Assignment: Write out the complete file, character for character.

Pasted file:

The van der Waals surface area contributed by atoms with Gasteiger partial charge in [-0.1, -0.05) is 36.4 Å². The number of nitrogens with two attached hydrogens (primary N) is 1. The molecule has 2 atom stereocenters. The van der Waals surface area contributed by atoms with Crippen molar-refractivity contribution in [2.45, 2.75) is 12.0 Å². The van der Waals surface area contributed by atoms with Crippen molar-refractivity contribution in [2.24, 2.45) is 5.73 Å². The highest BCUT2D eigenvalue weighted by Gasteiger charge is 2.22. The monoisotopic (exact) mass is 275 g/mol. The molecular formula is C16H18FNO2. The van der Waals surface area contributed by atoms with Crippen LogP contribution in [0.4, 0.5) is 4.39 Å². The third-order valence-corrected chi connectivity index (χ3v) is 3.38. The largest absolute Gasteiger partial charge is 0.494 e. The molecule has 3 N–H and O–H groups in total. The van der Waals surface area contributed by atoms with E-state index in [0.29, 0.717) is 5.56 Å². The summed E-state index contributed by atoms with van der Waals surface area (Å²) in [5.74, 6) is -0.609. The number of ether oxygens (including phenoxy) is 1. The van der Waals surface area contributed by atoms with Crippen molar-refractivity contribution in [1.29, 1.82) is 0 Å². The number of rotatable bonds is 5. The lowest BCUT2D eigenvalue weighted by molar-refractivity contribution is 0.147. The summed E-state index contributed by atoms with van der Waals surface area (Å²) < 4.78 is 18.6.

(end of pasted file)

The van der Waals surface area contributed by atoms with Gasteiger partial charge in [-0.1, -0.05) is 36.4 Å². The number of nitrogens with two attached hydrogens (primary N) is 1. The molecule has 2 atom stereocenters. The van der Waals surface area contributed by atoms with Crippen molar-refractivity contribution in [2.45, 2.75) is 12.0 Å². The van der Waals surface area contributed by atoms with Crippen molar-refractivity contribution in [2.24, 2.45) is 5.73 Å². The highest BCUT2D eigenvalue weighted by Gasteiger charge is 2.22. The monoisotopic (exact) mass is 275 g/mol. The molecular formula is C16H18FNO2. The van der Waals surface area contributed by atoms with Crippen LogP contribution in [0.4, 0.5) is 4.39 Å². The third-order valence-corrected chi connectivity index (χ3v) is 3.38. The largest absolute Gasteiger partial charge is 0.494 e. The molecule has 3 N–H and O–H groups in total. The van der Waals surface area contributed by atoms with E-state index in [0.29, 0.717) is 5.56 Å². The summed E-state index contributed by atoms with van der Waals surface area (Å²) in [5.74, 6) is -0.609. The number of ether oxygens (including phenoxy) is 1. The van der Waals surface area contributed by atoms with Crippen molar-refractivity contribution in [1.29, 1.82) is 0 Å². The number of rotatable bonds is 5. The lowest BCUT2D eigenvalue weighted by molar-refractivity contribution is 0.147. The summed E-state index contributed by atoms with van der Waals surface area (Å²) < 4.78 is 18.6.